Now, adopting a higher inflation target isn’t without its downsides. Kirshner, who supports the move, said the fact that recent price hikes haven’t come down as quickly as inflation doves like himself had expected is something they needed to reckon with. Others have made a slippery-slope argument, saying that raising the target by just a percentage point would beget even more inflation. And there is certainly a political danger in moving the goalposts of inflation, especially at a time when so much policy energy has been spent on counteracting inflation — not advocating for more of it. In a recent talk, Fed Gov. Philip Jefferson said that raising the inflation target would “damage the central bank’s credibility.” That conjures up some pretty gnarly images: If people don’t trust the country’s foremost financial institutions, that could have resounding effects for not just inflation, but the whole economy.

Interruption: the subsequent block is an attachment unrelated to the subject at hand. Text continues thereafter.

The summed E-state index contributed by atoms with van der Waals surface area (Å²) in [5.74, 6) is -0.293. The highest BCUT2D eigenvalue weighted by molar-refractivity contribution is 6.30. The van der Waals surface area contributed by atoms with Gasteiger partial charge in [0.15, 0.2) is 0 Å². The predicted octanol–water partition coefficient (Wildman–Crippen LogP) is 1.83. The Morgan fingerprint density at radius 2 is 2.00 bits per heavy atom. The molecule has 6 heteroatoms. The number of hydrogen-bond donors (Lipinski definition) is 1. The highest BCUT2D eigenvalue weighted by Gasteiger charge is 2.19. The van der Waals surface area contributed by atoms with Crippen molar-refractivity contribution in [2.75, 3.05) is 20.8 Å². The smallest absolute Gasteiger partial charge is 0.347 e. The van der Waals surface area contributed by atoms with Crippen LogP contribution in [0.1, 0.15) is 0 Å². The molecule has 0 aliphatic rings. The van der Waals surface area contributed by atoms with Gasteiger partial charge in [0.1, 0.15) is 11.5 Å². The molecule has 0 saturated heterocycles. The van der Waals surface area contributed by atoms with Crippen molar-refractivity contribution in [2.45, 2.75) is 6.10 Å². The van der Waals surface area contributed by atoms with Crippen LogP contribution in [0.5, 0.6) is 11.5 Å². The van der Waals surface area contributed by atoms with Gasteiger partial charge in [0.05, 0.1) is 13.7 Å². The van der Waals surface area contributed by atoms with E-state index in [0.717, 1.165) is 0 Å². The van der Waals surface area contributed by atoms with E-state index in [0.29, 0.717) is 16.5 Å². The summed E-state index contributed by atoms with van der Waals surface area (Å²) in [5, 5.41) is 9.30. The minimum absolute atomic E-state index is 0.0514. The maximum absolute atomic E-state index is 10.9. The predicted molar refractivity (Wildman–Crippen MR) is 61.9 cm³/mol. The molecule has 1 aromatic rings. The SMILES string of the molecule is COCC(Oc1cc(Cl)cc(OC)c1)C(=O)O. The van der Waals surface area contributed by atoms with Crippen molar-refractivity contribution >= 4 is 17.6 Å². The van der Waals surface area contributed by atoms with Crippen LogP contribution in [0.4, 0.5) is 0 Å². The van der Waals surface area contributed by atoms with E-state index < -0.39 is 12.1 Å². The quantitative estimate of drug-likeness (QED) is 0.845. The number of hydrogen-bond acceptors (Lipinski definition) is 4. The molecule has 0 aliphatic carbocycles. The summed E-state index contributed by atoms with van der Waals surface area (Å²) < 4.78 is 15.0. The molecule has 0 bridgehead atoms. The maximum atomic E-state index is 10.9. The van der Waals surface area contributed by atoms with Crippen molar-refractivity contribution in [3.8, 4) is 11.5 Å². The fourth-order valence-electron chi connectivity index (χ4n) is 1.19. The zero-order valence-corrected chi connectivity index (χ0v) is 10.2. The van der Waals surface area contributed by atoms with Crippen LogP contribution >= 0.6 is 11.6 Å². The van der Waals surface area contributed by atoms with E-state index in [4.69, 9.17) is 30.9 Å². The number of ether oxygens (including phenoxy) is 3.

And unlike in Greenspan’s day, Fed officials now provide justification for the 2 percent target — justification which sounds plausible. As Jefferson said in that same talk, the Fed’s decision to formalize the target was based on the idea that “reasonable price stability was desirable, while also recognizing the reality that very low inflation can also be economically costly.” That accords with what economists like Paul Krugman have said, that we should understand the 2 percent rule as the result of a compromise between inflation hawks and doves.